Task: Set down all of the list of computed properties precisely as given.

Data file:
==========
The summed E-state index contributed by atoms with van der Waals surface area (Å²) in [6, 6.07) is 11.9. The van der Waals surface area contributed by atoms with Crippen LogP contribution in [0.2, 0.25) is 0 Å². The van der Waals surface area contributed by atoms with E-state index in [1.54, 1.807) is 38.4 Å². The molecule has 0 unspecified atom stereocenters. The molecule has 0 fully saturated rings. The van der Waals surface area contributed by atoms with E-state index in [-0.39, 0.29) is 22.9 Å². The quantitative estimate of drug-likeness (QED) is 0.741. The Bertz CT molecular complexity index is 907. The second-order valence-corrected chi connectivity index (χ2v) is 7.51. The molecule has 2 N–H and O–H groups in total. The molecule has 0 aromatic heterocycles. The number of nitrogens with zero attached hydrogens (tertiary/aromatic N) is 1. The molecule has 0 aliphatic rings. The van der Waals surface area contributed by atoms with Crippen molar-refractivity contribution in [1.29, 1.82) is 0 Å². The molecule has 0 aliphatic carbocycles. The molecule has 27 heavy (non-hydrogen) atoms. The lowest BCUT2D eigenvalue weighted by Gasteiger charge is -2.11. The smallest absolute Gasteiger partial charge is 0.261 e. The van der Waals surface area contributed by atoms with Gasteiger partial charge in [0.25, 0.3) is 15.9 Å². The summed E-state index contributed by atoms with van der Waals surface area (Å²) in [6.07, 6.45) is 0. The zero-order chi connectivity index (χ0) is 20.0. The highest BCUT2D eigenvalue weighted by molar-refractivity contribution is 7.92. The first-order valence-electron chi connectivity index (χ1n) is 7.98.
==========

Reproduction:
The summed E-state index contributed by atoms with van der Waals surface area (Å²) in [6, 6.07) is 11.9. The van der Waals surface area contributed by atoms with Crippen LogP contribution in [0.2, 0.25) is 0 Å². The van der Waals surface area contributed by atoms with E-state index in [1.54, 1.807) is 38.4 Å². The molecule has 0 unspecified atom stereocenters. The molecule has 0 fully saturated rings. The van der Waals surface area contributed by atoms with E-state index in [-0.39, 0.29) is 22.9 Å². The quantitative estimate of drug-likeness (QED) is 0.741. The Bertz CT molecular complexity index is 907. The second-order valence-corrected chi connectivity index (χ2v) is 7.51. The molecule has 2 N–H and O–H groups in total. The molecule has 0 aromatic heterocycles. The number of nitrogens with zero attached hydrogens (tertiary/aromatic N) is 1. The molecule has 0 aliphatic rings. The van der Waals surface area contributed by atoms with Crippen molar-refractivity contribution in [1.29, 1.82) is 0 Å². The molecule has 0 aliphatic carbocycles. The molecule has 27 heavy (non-hydrogen) atoms. The lowest BCUT2D eigenvalue weighted by Gasteiger charge is -2.11. The smallest absolute Gasteiger partial charge is 0.261 e. The van der Waals surface area contributed by atoms with Gasteiger partial charge in [0.25, 0.3) is 15.9 Å². The summed E-state index contributed by atoms with van der Waals surface area (Å²) in [6.07, 6.45) is 0. The zero-order chi connectivity index (χ0) is 20.0. The highest BCUT2D eigenvalue weighted by molar-refractivity contribution is 7.92. The first-order valence-electron chi connectivity index (χ1n) is 7.98.